Back in March, when Gov. Charlie Baker unveiled an economic development bill,
unemployment was 2.9 percent and business was booming.
Today, unemployment is 16.4 percent and we’re learning everyday about businesses closing and declaring bankruptcy
On Friday, Baker unveiled a revised version of his bill
designed to generate economic growth amidst the COVID-19 pandemic. The proposal -- $35 million more than the prior version -- aims to bolster housing,
community development, and business competitiveness. (CommonWealth story here
The legislation includes the governor’s long-stalled housing choice bill
which would lower the threshold on land-use votes from a 2/3rds to a simple majority.
That one change would significantly impact projects where, Baker said, “a small group of people can say no to something the majority supports.” Jon Chesto’s Globe story here
Among other features, Baker’s revised bill would also:
- Establish new tools to promote equity and drive economic growth among businesses facing barriers to entry in areas like state contracting.
- Triple funding for grants to support micro businesses from a total of $5 million to $15 million.
- Increase funding for Community Development Financial Institutions (CDFIs) by $25 million (for a total of $35 million) to serve entrepreneurs in under-served
populations with financial services, technical assistance, and credit building opportunities.
Takeout cocktails could make a big difference
Twenty-eight states and Washington, DC currently allow bars and restaurants to sell takeout cocktails or spirits. Massachusetts is not among them, the
Dig Boston reports.
But it’s not for a lack of trying. A restaurant relief bill that would have allowed a resultant owner
to sell frozen margaritas or other mixed drinks to go passed
the House on June 3. Baker said Friday he supported the original bill. But the state Senate has yet to act.
Restaurateurs told Dig, take out mixed drinks could boost revenues 10 to 15 percent, a significant benefit for struggling restaurants that hampered by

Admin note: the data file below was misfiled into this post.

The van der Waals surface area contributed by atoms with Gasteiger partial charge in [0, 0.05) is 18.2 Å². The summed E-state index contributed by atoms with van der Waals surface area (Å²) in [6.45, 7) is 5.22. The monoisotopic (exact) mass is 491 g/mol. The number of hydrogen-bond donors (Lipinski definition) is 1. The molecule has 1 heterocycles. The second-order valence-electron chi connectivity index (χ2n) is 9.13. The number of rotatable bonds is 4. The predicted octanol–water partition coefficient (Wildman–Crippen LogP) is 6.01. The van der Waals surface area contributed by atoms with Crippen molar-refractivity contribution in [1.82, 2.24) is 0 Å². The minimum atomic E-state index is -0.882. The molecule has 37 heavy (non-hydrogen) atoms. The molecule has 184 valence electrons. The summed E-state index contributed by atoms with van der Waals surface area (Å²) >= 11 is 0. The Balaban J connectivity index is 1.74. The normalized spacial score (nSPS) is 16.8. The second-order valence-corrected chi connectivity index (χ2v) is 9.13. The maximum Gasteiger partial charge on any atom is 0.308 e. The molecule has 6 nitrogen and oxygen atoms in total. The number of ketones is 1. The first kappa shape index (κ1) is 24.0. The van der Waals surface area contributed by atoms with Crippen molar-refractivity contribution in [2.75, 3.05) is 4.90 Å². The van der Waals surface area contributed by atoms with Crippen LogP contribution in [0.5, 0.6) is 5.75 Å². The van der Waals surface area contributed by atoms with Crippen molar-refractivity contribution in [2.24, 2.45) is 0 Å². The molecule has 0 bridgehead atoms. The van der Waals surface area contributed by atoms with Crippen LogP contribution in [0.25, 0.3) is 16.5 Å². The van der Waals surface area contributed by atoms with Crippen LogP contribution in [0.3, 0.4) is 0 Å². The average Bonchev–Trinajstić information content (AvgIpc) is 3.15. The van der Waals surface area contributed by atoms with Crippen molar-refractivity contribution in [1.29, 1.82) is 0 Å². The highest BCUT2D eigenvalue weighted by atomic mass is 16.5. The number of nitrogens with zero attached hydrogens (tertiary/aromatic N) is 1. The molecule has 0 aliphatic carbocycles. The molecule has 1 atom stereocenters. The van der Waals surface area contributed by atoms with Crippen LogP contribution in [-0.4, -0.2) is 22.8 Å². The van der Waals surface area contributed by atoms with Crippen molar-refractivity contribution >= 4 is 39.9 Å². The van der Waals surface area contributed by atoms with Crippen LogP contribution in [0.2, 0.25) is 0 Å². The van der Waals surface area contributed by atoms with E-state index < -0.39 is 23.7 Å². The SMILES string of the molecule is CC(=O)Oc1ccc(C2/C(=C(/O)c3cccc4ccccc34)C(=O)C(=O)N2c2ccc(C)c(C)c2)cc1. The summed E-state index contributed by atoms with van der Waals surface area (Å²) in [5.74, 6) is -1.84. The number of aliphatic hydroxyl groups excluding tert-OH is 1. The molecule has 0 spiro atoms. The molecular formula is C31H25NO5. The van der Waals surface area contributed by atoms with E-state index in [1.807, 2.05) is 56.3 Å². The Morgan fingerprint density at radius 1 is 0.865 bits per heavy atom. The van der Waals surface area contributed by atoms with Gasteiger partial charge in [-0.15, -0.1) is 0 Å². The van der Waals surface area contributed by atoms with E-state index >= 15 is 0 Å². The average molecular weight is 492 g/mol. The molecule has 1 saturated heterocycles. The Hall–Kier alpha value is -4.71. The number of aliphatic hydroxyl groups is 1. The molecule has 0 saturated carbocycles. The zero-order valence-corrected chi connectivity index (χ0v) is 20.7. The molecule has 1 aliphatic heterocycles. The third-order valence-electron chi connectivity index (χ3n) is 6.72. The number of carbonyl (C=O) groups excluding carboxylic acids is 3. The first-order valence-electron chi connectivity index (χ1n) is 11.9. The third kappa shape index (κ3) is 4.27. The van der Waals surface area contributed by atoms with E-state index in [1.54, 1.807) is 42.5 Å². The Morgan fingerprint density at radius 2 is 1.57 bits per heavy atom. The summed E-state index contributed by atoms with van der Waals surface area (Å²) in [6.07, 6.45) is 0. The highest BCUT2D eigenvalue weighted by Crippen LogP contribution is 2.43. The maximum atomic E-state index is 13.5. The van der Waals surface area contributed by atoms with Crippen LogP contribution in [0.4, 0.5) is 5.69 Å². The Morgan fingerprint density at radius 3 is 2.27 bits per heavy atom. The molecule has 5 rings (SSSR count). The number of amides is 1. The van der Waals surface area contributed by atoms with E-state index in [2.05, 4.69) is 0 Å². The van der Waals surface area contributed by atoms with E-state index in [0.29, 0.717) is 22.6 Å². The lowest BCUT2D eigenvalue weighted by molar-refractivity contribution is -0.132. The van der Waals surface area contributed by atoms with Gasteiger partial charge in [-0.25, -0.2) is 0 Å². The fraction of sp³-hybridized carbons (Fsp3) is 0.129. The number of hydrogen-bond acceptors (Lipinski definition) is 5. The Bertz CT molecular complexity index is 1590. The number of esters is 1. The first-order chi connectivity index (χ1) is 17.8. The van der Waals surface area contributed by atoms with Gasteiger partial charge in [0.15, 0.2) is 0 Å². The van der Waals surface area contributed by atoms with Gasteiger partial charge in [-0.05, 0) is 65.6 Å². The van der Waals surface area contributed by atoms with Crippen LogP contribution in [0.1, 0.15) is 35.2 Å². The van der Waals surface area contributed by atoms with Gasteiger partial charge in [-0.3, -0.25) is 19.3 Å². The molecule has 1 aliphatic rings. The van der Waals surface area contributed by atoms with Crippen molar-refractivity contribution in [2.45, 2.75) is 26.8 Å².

limited outdoor and indoor capacity. (We’ve been allowed to buy to-go beer
and wine since early April.)
The same legislation would also place a 15 cap on commissions charged
by third party apps like DoorDash and GrubHub, something local municipalities in Massachusetts apparently can’t do on their own.
We’re updating our directory
The chamber is in the process of updating our member directory to help identify minority owned businesses.
We’ve just started last week and this is very much a work in progress. But if you go here
and type “minority owned” you will see what we have.
You can also search for “women owned” “immigrant owned” and “LGBTQ owned” on the same page.
If your business falls into one of these categories, please provide your information here
We need help identifying more businesses. So please share this with anyone who should be included.
This self-certification is on the honor system and not a verified listing. Members and nonmembers are eligible to be included, but as with our Outdoor Dining
and other recent directories, chamber members can fully customize their listing (with descriptions, logos, and more content) and will appear first
on any search.
Grant helps seniors and contractors
Needham is reopening its Small Repair Grant Program
a program that provides qualifying seniors and those with disabilities with up to $4,000 to make health and safety improvements to their homes while
providing income for home improvement contractors at the same time.
"This program can make a difference for low and moderate-income homeowners, particularly seniors and those with disabilities," said Select Board member
Dan Matthews. "With this funding, residents can make repairs and improvements helping maintain their safety, security, and independence." The deadline
has been extended to July 30. Information is here.
Take 10 minutes for this
Don’t forget to complete the MassINC Polling Group’s statewide survey about how the coronavirus has impacted small businesses. This survey is for small
businesses with 500 employees or less and should take less than 10 minutes to complete. Policy makers and the media tend to pay attention to MassINC
surveys, so responding can be really useful. Take the survey here.
They cancelled theirs, so we’ve invited them to partner at ours
But this year, the pandemic forced the event to be cancelled, stripping the club of needed revenue to provide caring, affordable programs for kids from
5 to 18.
So last week, the chamber’s golf committee decided to make
the Boys & Girls Club the nonprofit beneficiary our annual golf tournament happening at Woodland Golf Club on Mon. Aug. 3. We won’t be able to
generate the revenue that the B&G Club event normally realizes, but we’re really pleased to be able to step in.
David Sellers, the Boys & Girls Club executive director said the funds will support the many programs the Club offers to help young people stay safe,
active, and engaged during afterschool hours and the summer.
“We appreciate that the chamber came to our rescue, and to the rescue of Newton kids,” he said.
Due to limitations mandated by state and city regulations, we can only accommodate 92 golfers this year. As of Friday we were at 56. If you’re interested
in joining us, sign up soon!
President, Newton-Needham Regional Chamber